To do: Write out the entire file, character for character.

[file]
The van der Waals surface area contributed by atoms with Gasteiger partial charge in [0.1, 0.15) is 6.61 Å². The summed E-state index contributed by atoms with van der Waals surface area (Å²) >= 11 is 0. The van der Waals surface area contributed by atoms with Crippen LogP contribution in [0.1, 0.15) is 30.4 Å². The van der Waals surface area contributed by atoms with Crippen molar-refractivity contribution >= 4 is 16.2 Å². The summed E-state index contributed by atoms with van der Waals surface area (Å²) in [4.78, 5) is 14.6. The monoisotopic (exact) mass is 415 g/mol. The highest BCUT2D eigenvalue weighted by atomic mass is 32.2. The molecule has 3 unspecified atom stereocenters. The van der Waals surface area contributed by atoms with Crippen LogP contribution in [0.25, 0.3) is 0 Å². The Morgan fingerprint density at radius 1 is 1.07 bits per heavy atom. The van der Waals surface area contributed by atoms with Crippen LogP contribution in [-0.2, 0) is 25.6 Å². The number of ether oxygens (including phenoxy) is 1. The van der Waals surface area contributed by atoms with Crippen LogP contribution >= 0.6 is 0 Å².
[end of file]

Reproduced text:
The van der Waals surface area contributed by atoms with Gasteiger partial charge in [0.1, 0.15) is 6.61 Å². The summed E-state index contributed by atoms with van der Waals surface area (Å²) >= 11 is 0. The van der Waals surface area contributed by atoms with Crippen LogP contribution in [0.1, 0.15) is 30.4 Å². The van der Waals surface area contributed by atoms with Crippen molar-refractivity contribution >= 4 is 16.2 Å². The summed E-state index contributed by atoms with van der Waals surface area (Å²) in [4.78, 5) is 14.6. The monoisotopic (exact) mass is 415 g/mol. The highest BCUT2D eigenvalue weighted by atomic mass is 32.2. The molecule has 3 unspecified atom stereocenters. The van der Waals surface area contributed by atoms with Crippen LogP contribution in [0.25, 0.3) is 0 Å². The Morgan fingerprint density at radius 1 is 1.07 bits per heavy atom. The van der Waals surface area contributed by atoms with Crippen LogP contribution in [-0.2, 0) is 25.6 Å². The number of ether oxygens (including phenoxy) is 1. The van der Waals surface area contributed by atoms with Crippen LogP contribution >= 0.6 is 0 Å².